Tour Scams, Beijing
this happens in most places in the world. when you are walking towards the entrance of any tourist site (or amusement park) there will be people outside asking you to join their group to get the group price, claiming they only need ___ (however many you are traveling with) more people to get the discount price. i almost said yes once, then they told me to follow them across the road, i knew something was wrong, when i got into the park i heard announcements warning us against these groups. they will prob sell you fake tickets, or tell you to wait there while they go get their group, walking away with your money!!
Unique Suggestions: always buy your ticket from the ticket booth!!
Fun Alternatives: if you want to get a discount, see if they have student/elderly tickets or if you're in a large enough group call in advance and ask if they will offer any discounts.
This store is located near the 2008 Olympic Bird Nest Stadium, a new subway station in the front (under construction) with tall thick bushes with strands and strands of red yarns tied onto them. There are 2 western lion statues at the entrance with gold eyes. You need to pass through the doorway and descend down to the 'complex'. There is a Dr. Tea shop, a restaurant and a Jiu Jiu Fu (JJF) gemstone shop below as well as a stairway leading upstairs.
Upon entering the JJF store, you will need to cross a small bridge to face a huge dark green marble ship replica and you will be ushered into a briefing room where they are supposed to teach you how to examine gemstones. This will not happen as the 'owner's son' Mr Lin, will drop in and offer to take you around himself. He will then give obscene markdowns of the goods (80-90% less) and will shake hands with you and make you promise him not to sell the items.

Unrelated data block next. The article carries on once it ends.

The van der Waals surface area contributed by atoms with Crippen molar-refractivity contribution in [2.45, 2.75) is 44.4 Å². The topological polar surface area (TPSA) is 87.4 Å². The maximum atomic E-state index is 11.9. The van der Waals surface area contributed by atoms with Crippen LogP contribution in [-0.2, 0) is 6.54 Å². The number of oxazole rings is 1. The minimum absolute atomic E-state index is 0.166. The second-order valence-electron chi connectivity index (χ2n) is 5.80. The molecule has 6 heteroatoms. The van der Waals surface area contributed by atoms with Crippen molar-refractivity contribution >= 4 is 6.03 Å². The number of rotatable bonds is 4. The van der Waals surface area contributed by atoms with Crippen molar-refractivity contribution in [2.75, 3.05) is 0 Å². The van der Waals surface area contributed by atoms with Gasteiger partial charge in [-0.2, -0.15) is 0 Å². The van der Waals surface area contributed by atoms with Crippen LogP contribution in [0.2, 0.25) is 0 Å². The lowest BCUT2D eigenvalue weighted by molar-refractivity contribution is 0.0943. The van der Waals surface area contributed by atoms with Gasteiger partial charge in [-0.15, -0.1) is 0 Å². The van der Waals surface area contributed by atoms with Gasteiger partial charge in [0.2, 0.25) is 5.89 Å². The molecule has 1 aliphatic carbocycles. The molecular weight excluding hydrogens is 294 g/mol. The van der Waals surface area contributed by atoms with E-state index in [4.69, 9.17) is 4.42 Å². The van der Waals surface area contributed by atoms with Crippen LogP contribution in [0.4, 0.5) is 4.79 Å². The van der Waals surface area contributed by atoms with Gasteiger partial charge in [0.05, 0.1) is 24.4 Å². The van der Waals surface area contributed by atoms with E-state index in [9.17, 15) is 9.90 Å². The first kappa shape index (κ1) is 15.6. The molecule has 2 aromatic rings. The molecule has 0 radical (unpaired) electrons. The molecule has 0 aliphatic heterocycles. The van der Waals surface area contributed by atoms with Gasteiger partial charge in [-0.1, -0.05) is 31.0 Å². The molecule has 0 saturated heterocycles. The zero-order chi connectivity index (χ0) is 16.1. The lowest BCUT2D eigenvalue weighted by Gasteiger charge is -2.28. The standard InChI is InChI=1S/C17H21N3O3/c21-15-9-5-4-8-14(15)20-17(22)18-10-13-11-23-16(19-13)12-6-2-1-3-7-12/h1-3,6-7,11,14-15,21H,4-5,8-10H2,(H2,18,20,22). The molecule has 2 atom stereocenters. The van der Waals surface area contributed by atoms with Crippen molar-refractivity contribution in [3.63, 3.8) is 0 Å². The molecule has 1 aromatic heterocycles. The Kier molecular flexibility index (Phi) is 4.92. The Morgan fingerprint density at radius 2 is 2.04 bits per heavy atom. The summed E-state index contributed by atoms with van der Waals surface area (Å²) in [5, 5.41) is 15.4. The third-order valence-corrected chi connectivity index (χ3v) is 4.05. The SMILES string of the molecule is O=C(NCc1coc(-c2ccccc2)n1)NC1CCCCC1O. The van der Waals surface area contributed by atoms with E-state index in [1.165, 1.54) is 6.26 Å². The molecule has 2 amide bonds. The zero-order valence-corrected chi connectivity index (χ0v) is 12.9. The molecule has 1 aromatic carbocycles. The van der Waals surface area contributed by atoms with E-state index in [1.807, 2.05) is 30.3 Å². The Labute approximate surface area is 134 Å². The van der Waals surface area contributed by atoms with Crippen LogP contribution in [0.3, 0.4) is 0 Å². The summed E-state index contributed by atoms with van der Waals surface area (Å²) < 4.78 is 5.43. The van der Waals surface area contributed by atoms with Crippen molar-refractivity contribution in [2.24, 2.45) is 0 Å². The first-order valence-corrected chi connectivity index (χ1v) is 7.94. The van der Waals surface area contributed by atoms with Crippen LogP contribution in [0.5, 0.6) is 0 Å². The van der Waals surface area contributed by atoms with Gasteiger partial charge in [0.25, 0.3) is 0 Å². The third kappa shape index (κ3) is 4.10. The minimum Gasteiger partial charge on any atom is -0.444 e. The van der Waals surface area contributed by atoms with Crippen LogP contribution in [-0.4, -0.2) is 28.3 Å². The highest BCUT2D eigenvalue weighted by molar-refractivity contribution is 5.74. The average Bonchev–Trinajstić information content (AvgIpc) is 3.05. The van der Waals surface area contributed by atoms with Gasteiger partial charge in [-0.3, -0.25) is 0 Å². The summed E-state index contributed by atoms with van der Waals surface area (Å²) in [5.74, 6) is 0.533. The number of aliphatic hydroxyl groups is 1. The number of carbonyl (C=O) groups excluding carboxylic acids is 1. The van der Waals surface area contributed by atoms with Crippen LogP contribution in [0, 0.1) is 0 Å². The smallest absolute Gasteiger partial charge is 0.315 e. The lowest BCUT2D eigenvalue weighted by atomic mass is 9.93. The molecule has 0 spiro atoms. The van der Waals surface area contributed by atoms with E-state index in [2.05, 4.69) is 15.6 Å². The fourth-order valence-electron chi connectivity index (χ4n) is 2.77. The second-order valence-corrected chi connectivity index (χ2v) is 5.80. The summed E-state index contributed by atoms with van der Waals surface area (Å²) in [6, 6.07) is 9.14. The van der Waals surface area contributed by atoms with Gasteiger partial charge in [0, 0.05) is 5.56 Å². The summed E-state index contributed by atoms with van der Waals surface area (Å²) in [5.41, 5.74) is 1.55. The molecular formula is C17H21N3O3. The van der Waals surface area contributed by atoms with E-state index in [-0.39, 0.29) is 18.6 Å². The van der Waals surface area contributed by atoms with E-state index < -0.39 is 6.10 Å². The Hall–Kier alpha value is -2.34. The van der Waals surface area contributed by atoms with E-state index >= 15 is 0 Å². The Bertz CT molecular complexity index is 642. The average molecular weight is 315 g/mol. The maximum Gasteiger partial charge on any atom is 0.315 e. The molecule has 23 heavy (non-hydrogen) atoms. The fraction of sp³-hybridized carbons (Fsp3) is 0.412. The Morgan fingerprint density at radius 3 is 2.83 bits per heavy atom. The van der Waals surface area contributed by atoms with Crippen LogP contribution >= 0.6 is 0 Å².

All the jewelry are fakes. Normal metal (not platinum) and probably plastic/ glass/ cubic zirconia for the 'gemstones' (not ruby, sapphire, etc..) as confirmed by a local jeweler. Apparently, there is a syndicate operated by the shop together with the tour agency. Our local jeweler told us that this has happened many times and people have tried to take legal action against the tour agency/ shop but its all useless as the purchases are done willingly.
Unique Suggestions: Try to avoid all tour agency arranged shopping (tea, jade, silk, jewelry, feng shui items, medicine and pearl goods, etc...). The agency will get a cut from the profits. Goods are mostly sub-standard (if you're lucky) and/or fake and harmful. If you must participate, avoid purchases or at the very least, limit your purchases. Less lost the better. the tour leaders might show their displeasure ('cos they won't get commission if you don't buy anything)
Fun Alternatives: Some friends recommend going to jewelry shops in major shopping malls. They are less likely to con because licenses are needed to set up shop, however, pricing might be higher.
It is common for local guides to try to include 'shopping trips' into your itinerary. These will frequently involve a visit to a factory to see how the items are made (e.g. cloisonne enamal, silk carpets) or a tasting (tea). Another lure is the promise of clean toilets at these establishments. The idea is that you will then feel obliged to purchase something.
It used to be the case that guides were obliged by their agency to include such trips, and had to obtain signatures from the establishments concerned, though I believe this is no longer the case as the majority of guides are now freelance.